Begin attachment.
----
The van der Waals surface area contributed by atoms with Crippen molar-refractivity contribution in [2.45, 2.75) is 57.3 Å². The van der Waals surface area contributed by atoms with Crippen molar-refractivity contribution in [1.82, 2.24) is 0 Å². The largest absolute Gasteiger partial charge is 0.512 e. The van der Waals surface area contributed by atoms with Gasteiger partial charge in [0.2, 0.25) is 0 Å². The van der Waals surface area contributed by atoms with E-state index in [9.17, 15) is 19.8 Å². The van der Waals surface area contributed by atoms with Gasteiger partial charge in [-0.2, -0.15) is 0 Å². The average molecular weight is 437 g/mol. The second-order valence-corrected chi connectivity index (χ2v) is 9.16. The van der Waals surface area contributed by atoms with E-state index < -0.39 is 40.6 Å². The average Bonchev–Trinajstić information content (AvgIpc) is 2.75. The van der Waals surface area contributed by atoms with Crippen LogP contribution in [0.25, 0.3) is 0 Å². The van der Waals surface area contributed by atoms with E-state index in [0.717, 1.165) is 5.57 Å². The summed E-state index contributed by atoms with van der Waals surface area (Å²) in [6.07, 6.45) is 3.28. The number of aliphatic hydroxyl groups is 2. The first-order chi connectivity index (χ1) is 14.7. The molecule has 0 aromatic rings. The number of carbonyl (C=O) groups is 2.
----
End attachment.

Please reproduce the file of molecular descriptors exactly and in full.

The van der Waals surface area contributed by atoms with Crippen molar-refractivity contribution in [2.45, 2.75) is 57.3 Å². The van der Waals surface area contributed by atoms with Crippen molar-refractivity contribution in [1.82, 2.24) is 0 Å². The largest absolute Gasteiger partial charge is 0.512 e. The van der Waals surface area contributed by atoms with Gasteiger partial charge in [0.2, 0.25) is 0 Å². The van der Waals surface area contributed by atoms with E-state index in [9.17, 15) is 19.8 Å². The van der Waals surface area contributed by atoms with Gasteiger partial charge in [-0.2, -0.15) is 0 Å². The average molecular weight is 437 g/mol. The second-order valence-corrected chi connectivity index (χ2v) is 9.16. The van der Waals surface area contributed by atoms with E-state index < -0.39 is 40.6 Å². The average Bonchev–Trinajstić information content (AvgIpc) is 2.75. The van der Waals surface area contributed by atoms with Crippen LogP contribution in [0.25, 0.3) is 0 Å². The van der Waals surface area contributed by atoms with E-state index in [0.717, 1.165) is 5.57 Å². The summed E-state index contributed by atoms with van der Waals surface area (Å²) in [6.07, 6.45) is 3.28. The number of aliphatic hydroxyl groups is 2. The first-order chi connectivity index (χ1) is 14.7. The molecule has 0 aromatic rings. The number of carbonyl (C=O) groups is 2.